Hamish McRae: Why world is watching for signs our great wage experiment is workingComments Off on Hamish McRae: Why world is watching for signs our great wage experiment is working
Britain is starting a huge economic experiment and we may this week have the first sniff as to how it might turn out. On Wednesday, we get figures on unemployment, employment and pay up to the end of March. These are the normal monthly numbers but they take on special significance because they will be the first ones to be published since the Living Wage started to be rolled out a week ago.
The figures only run up to the end of March and look at the previous three months, so there is no direct link. The full minimum wage provisions do not come in for another four years. But you would expect to start to see some effect ahead of the introduction, and there is anecdotal evidence that employers have been planning for several months on how to adapt to having to hand more to their lowest-paid workers.
These include revising shift patterns to use labour more efficiently, cutting hours (and in particular overtime), paring back non-pay benefits.
I would also expect a further push towards self-employment. However, it is unlikely in most cases that all the additional cost can be absorbed, so you would expect some employers to increase their prices and some to accept lower margins. But they cannot accept lower margins forever so the more likely effects will be somewhat lower employment and somewhat higher prices.
There is a further problem for anyone trying to figure out the impact of the Living Wage. It is that there is something else going on: the Brexit debate.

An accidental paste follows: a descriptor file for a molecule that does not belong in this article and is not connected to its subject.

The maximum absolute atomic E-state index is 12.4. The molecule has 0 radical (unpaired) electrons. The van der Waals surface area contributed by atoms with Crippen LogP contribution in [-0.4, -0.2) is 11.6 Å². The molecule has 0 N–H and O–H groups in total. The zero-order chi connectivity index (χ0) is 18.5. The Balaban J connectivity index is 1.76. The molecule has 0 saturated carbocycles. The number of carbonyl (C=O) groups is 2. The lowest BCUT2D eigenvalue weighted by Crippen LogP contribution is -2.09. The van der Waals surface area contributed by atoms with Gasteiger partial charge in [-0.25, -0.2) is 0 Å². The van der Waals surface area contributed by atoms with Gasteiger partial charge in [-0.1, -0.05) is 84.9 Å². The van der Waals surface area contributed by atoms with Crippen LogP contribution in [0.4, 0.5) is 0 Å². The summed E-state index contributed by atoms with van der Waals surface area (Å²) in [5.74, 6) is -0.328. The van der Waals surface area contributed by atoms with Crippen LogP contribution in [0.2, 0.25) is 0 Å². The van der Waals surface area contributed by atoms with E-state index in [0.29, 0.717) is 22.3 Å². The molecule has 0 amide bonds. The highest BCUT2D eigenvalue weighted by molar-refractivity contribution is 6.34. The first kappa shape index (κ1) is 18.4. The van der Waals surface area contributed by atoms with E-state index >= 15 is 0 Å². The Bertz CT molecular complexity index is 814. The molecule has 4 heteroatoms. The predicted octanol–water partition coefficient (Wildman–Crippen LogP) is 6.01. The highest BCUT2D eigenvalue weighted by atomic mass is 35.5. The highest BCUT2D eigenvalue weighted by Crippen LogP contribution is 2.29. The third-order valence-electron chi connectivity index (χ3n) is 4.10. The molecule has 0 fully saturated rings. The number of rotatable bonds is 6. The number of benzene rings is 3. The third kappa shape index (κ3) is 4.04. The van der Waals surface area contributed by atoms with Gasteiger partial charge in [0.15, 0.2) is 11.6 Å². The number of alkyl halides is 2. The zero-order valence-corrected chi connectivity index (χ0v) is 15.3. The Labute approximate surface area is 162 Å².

That has pulled back the pound by somewhere between 5% and 10%, which has the effect of slightly increasing the profitability of exports and slightly squeezing importers. It is also postponing decisions. So it is possible that if there is a slowdown in hiring, which I rather expect, this is a Brexit effect, not a Living Wage one. But we simply can’t know.
Whenever some new radical economic policy is brought in (and this goes for Brexit as much as the Living Wage), the government in question, and perhaps the central bank, try to figure out its likely effect. We’ve seen it today with the Treasury’s prognosis on Brexit.
But things rarely turn out as expected. For example, when the Bank of England brought in quantitative easing, it expected the policy eventually to increase inflation. But that does not seem to have happened, or rather there has been a surge in asset inflation in things like house prices but very little effect on consumer prices.
Similarly, when the coalition government started its policy of paring back the fiscal deficit, some economists thought this would lead to double-digit unemployment rates. It didn’t, or at least not much. Despite policy gradually being tightened over the past six years, employment has boomed. Pay, however, has stagnated and productivity has been flat.
There are many reasons behind the disappointing productivity figures but they are the flip side of the success in getting people into work. We suck in labour (mostly from the European Union) to fill the jobs instead of using the labour we’ve got more effectively.
We are not unique in having a productivity problem. Similar concerns are evident in the US and Germany, both of which, like us, have decent growth in employment, and also low unemployment. But we are unique in our policy response. In the US, the minimum wage is roughly half ours, relative to median earnings. In Germany, they are only bringing in a minimum wage now. It is a huge experiment, carried out real time over the whole economy, and other countries are watching to see what happens.
In the real economy, as opposed to the financial markets, things take a while to shift, and in any case other factors are at work. So do not expect radical change. But if there is any hint on Wednesday of employment growth easing or unemployment starting to climb, we should be concerned. On the other hand, if pay rates are starting to nudge up, that at least is what is supposed to be happening. But it may be because we are reaching full capacity in more segments of the labour market, rather than the result of some early effect of the Living Wage.